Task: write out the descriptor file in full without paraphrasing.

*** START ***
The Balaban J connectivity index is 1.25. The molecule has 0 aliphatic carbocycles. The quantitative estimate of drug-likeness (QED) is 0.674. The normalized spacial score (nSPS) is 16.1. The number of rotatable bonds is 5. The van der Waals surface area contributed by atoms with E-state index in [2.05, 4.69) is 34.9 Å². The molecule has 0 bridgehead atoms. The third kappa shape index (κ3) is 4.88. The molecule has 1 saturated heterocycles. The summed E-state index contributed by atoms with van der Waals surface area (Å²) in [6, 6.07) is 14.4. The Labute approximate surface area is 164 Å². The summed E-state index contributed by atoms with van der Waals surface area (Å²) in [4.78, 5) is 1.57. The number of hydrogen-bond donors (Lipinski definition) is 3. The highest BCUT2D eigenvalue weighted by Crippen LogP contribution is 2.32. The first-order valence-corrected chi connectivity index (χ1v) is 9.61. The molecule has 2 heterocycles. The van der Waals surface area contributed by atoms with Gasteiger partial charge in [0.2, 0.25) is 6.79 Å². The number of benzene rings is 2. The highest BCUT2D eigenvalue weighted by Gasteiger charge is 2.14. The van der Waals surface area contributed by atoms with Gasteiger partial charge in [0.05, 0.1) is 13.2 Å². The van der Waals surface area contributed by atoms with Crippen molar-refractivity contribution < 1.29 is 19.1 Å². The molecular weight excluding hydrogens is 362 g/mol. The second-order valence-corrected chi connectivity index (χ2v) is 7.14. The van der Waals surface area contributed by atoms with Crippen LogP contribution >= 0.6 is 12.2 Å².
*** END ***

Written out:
The Balaban J connectivity index is 1.25. The molecule has 0 aliphatic carbocycles. The quantitative estimate of drug-likeness (QED) is 0.674. The normalized spacial score (nSPS) is 16.1. The number of rotatable bonds is 5. The van der Waals surface area contributed by atoms with E-state index in [2.05, 4.69) is 34.9 Å². The molecule has 0 bridgehead atoms. The third kappa shape index (κ3) is 4.88. The molecule has 1 saturated heterocycles. The summed E-state index contributed by atoms with van der Waals surface area (Å²) in [6, 6.07) is 14.4. The Labute approximate surface area is 164 Å². The summed E-state index contributed by atoms with van der Waals surface area (Å²) in [4.78, 5) is 1.57. The number of hydrogen-bond donors (Lipinski definition) is 3. The highest BCUT2D eigenvalue weighted by Crippen LogP contribution is 2.32. The first-order valence-corrected chi connectivity index (χ1v) is 9.61. The molecule has 2 heterocycles. The van der Waals surface area contributed by atoms with Gasteiger partial charge in [0.2, 0.25) is 6.79 Å². The number of benzene rings is 2. The highest BCUT2D eigenvalue weighted by Gasteiger charge is 2.14. The van der Waals surface area contributed by atoms with Gasteiger partial charge in [0.05, 0.1) is 13.2 Å². The van der Waals surface area contributed by atoms with Crippen molar-refractivity contribution < 1.29 is 19.1 Å². The molecular weight excluding hydrogens is 362 g/mol. The second-order valence-corrected chi connectivity index (χ2v) is 7.14. The van der Waals surface area contributed by atoms with Crippen LogP contribution >= 0.6 is 12.2 Å².